Old buildings often contain asbestos in the insulation, HVAC systems, and exterior siding. Additionally, the interior may contain lead-based paint. Depending on where you live, you may have to mitigate those issues. It’s important to have a building inspector look for those materials, and check with your city and state to find out what remedies are required if they are present in the building.
Examine the Basic Numbers Before Buying an Apartment Complex
There are several basic numbers you can look at as you are evaluating an apartment building, including rent rolls, occupancy rate, and cost per unit. These will provide a preliminary look at the profit potential before you make a more thorough examination of the property’s financials.
The numbers you should examine before buying an apartment building are:
Apartment Complex Rent Rolls
Get the current rental amounts for every unit. Total those and multiply by 12 to get a ballpark idea of the gross annual rent. This is called the rent roll. A tool used by investors based on the rent roll to compare apartment building purchases is the gross rent multiplier. It compares the value of the building as a function of rents.
Apartment Complex Occupancy Rate
Occupancy rates tell you how much of the time a building is occupied. Vacancy rates tell you how much of the time a building is vacant. Ask about the property’s occupancy and vacancy rates. Check with real estate agents and landlord groups in your area to find out what vacancy rates are typical. Compare the figures to local industry averages.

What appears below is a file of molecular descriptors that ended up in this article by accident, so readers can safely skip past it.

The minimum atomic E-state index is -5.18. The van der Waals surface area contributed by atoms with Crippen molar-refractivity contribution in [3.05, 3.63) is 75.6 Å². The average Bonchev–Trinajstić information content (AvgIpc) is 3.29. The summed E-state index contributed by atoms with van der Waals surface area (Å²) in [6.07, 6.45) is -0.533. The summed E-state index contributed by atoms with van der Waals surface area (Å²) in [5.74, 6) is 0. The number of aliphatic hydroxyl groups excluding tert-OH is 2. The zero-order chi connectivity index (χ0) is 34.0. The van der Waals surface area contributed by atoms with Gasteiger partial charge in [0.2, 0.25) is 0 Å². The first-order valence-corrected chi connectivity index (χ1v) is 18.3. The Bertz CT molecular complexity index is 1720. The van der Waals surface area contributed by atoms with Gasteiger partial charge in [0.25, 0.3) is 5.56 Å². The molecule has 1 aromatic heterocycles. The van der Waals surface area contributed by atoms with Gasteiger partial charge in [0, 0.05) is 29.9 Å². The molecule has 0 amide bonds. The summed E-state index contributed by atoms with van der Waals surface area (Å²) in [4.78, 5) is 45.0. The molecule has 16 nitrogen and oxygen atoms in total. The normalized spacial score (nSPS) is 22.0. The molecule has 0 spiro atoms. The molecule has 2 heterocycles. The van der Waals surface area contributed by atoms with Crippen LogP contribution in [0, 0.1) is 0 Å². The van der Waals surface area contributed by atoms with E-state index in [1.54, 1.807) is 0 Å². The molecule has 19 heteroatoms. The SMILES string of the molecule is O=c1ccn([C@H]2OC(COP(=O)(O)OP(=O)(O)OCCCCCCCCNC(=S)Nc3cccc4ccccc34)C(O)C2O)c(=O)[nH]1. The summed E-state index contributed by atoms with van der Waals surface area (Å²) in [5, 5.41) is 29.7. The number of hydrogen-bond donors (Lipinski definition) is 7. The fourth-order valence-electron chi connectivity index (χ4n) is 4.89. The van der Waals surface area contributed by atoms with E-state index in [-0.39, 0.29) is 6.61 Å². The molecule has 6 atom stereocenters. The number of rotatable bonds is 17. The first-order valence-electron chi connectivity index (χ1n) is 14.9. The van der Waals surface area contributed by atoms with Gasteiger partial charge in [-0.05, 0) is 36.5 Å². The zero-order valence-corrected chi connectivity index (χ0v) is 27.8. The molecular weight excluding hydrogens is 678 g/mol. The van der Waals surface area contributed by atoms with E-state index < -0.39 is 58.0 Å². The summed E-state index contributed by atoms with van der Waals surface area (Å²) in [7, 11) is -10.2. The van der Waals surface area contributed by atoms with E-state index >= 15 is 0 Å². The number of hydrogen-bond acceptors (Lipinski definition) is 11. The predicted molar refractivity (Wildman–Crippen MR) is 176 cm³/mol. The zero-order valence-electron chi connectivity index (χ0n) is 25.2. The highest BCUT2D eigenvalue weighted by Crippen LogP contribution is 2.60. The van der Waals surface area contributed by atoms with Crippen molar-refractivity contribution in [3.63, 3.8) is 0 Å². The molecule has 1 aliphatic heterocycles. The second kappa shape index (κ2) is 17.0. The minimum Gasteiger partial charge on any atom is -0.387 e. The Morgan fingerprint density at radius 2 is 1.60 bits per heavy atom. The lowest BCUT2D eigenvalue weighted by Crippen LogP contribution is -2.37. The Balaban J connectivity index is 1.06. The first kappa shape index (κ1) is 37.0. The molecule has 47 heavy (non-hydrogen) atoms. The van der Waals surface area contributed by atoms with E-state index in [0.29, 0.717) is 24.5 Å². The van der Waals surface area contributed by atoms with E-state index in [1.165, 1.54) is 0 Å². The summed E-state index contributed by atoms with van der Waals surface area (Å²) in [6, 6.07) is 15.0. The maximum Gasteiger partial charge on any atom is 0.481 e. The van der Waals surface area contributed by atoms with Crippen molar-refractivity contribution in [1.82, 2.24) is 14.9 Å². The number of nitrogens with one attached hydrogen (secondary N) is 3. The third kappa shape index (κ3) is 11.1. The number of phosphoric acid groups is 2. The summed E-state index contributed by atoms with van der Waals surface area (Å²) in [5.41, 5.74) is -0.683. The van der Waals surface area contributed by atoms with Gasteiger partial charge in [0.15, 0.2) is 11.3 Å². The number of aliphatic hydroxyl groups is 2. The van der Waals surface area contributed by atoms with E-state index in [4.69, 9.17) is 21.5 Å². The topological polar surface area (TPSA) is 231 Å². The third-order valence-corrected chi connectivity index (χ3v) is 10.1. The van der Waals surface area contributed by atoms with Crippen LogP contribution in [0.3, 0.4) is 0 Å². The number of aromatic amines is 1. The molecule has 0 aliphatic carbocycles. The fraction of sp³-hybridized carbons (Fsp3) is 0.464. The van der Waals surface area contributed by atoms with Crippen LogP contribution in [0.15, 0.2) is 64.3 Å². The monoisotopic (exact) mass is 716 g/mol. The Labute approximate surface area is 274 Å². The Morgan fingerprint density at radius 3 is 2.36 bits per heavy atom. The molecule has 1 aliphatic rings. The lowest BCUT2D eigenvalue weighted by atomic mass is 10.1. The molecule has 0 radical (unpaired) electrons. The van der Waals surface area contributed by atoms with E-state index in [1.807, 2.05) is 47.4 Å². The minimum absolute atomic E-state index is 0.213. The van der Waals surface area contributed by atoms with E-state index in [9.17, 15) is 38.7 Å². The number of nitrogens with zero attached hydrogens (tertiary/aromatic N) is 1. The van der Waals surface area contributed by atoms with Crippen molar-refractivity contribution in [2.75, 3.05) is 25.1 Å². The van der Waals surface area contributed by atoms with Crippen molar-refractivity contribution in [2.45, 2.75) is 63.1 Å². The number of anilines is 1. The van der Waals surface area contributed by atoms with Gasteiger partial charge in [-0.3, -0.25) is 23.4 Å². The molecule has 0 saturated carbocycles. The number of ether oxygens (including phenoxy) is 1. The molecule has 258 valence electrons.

Cost per Unit in an Apartment Complex
This is calculated by dividing the building’s purchase price by the number of units it contains. It will allow you to make comparisons with other apartment buildings you are considering and compare that figure with local average per-unit pricing. This figure can become a good bargaining tool if you want to purchase the building but the price is too high.
Evaluate the Full Financials Prior to Buying an Apartment Complex
Evaluating basic numbers gives a snapshot of the property’s financial performance. Before you make an offer, you need to get detailed financials for the property for one to five years. Gross operating (rental) income, expenses, vacancy rates, and certain ratios examine the viability of an apartment building and will affect your ability to get financing.
The numbers to help you evaluate an apartment complex include:
Gross Operating Income
Gross operating income is the total rent collected from the property. If you are buying a vacant apartment building, you may need to perform a potential rental income (PRI) analysis. A PRI is based on a rental market analysis according to the leases and terms of comparable properties in the area.
Expenses when buying apartment buildings include mortgages, interest, insurance, advertising, maintenance, repairs, utilities, municipal costs, property and other taxes, fees, management expenses, business expenses, and professional services.
It’s important to know what the total expenses are for the year, and what the patterns of expenses look like each month. Some months will have higher expenses than others, such as heating and snow removal in winter months, and cooling and landscaping in warm months.
Net Operating Income (NOI)
Net operating income is what remains from collected rent after paying all expenses. It’s a good idea to examine net operating income both monthly and annually. Net operating income is also known as cash flow. Cash flow can be positive, meaning you made money during that period, or it can be negative, meaning the property cost you money during that period of time.